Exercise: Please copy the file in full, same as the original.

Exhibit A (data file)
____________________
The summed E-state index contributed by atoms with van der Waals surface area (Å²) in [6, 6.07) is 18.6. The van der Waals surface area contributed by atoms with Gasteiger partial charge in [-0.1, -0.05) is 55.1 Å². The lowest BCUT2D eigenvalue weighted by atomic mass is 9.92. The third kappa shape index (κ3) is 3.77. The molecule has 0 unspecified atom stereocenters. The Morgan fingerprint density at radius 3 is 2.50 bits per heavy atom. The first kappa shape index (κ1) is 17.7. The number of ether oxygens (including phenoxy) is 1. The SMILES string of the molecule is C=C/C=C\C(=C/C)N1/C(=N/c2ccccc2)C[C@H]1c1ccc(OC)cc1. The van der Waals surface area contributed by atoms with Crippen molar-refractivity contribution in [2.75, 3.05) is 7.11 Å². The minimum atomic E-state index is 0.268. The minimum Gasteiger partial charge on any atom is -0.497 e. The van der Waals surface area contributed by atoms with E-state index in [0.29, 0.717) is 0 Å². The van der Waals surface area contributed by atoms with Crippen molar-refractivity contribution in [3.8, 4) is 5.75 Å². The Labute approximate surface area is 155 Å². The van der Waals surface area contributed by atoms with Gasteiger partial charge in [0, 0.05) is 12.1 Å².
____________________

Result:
The summed E-state index contributed by atoms with van der Waals surface area (Å²) in [6, 6.07) is 18.6. The van der Waals surface area contributed by atoms with Gasteiger partial charge in [-0.1, -0.05) is 55.1 Å². The lowest BCUT2D eigenvalue weighted by atomic mass is 9.92. The third kappa shape index (κ3) is 3.77. The molecule has 0 unspecified atom stereocenters. The Morgan fingerprint density at radius 3 is 2.50 bits per heavy atom. The first kappa shape index (κ1) is 17.7. The number of ether oxygens (including phenoxy) is 1. The SMILES string of the molecule is C=C/C=C\C(=C/C)N1/C(=N/c2ccccc2)C[C@H]1c1ccc(OC)cc1. The van der Waals surface area contributed by atoms with Crippen molar-refractivity contribution in [2.75, 3.05) is 7.11 Å². The minimum atomic E-state index is 0.268. The minimum Gasteiger partial charge on any atom is -0.497 e. The van der Waals surface area contributed by atoms with E-state index in [0.29, 0.717) is 0 Å². The van der Waals surface area contributed by atoms with Crippen molar-refractivity contribution in [3.8, 4) is 5.75 Å². The Labute approximate surface area is 155 Å². The van der Waals surface area contributed by atoms with Gasteiger partial charge in [0, 0.05) is 12.1 Å².